HOUSEHOLDERS love them - but criminals hate them.

That's the verdict on No Cold Calling Zones from North Yorkshire County Council, which is extending its scheme to rid neighbourhoods of doorstep crime.

The first zone was introduced just over a year ago and since then almost 70 schemes have been put in place around the county, to deter doorstep conmen and rogue traders.

Now, the council, along with North Yorkshire Police and local community groups, is introducing another four zones in three villages outside York.

They will be launched later this month in Long Marston, Angram and Hutton Wandesley, which have been nominated by the local neighbourhood watch groups.

Senior trading standards officer David Titchener said a survey of local residents would be done next Tuesday, to make sure they were all in support of the zones.

He said: "We now have 69 No Cold Calling Zones across the county. They have been very effective which is why they are proving so popular."

He said there had been three reports of cold callers in the villages in recent weeks.

He said: "There is a main road going through Long Marston so rogue traders can go in and out and disappear very quickly."

The scheme works by encouraging neighbours to support each other in resisting bogus workmen, high pressure sales people, and bogus officials.

Posters and labels are displayed prominently in every home in the zone, and householders have access to special phone lines to report incidents. Signs will be posted around the boundaries of the zones to warn off cold-callers.

County councillor John Fort, executive member with responsibility for trading standards, said: "Quite simply, this is about local residents or communities having the confidence to say no' to uninvited salespeople and to warn rogue traders and cold-callers that they are not welcome."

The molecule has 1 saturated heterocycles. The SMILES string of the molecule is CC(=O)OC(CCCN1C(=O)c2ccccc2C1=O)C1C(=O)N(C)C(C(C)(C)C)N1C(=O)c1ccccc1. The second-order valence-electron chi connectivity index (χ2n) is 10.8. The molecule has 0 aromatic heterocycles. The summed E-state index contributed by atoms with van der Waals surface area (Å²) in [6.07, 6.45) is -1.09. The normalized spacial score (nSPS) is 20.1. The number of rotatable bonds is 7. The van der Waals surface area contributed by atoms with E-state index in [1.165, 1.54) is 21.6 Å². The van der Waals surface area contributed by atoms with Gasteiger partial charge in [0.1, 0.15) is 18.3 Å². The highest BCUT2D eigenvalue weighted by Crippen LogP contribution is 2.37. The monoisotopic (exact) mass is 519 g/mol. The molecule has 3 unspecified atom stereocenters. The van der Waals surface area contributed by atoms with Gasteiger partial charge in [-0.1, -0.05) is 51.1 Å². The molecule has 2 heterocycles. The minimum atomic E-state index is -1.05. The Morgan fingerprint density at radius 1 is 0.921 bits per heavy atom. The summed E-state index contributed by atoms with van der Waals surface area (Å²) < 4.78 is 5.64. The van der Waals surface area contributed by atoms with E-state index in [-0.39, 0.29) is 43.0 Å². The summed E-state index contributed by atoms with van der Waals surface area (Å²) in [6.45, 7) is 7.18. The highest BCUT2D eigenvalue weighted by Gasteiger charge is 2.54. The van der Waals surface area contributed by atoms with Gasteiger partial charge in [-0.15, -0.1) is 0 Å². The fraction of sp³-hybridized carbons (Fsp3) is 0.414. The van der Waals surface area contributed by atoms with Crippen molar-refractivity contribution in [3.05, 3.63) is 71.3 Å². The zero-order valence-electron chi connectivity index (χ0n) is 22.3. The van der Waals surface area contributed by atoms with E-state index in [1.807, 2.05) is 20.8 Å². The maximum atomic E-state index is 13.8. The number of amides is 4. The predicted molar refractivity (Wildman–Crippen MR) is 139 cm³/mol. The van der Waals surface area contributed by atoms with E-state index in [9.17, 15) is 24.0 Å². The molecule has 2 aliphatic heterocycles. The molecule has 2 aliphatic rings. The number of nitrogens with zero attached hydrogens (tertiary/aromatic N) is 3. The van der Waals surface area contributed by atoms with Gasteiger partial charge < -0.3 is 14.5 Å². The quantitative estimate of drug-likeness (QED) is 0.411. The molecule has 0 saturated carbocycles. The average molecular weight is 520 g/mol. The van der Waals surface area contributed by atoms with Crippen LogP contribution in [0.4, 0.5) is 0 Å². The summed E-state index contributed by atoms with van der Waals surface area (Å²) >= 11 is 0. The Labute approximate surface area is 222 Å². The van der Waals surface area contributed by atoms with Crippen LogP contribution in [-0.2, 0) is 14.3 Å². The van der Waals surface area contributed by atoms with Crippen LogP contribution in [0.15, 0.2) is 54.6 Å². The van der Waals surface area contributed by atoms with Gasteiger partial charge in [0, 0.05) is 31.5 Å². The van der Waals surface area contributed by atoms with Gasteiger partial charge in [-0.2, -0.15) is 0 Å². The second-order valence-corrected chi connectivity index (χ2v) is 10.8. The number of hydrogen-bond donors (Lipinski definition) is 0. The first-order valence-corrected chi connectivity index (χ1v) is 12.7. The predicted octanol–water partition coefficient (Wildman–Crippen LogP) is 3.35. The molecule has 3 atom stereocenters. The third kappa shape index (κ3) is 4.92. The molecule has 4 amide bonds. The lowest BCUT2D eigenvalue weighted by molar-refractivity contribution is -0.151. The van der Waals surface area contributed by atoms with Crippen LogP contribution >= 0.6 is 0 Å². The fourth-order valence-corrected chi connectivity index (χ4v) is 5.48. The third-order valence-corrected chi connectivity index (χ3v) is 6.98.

Local Neighbourhood Watch co-ordinators are keen to see the scheme extended to surrounding villages.

The three main criminal enterprises are targeted by the No Cold Calling Zones are:

* Dodgy property repairs or gardening maintenance - the trader will convince the occupant of the house that repairs are needed, usually for something that is difficult to check.

These jobs often don't need doing, and they charge the occupant extortionate amounts of money to carry out the work.

* Distraction burglary - where one "trader" will keep the occupant talking, while another often unnoticed accomplice scours the house for valuables and money.

* Obtaining property by deception - the "trader" will deceive the victim into handing over money in return for the provision of property or services which they never intend to provide.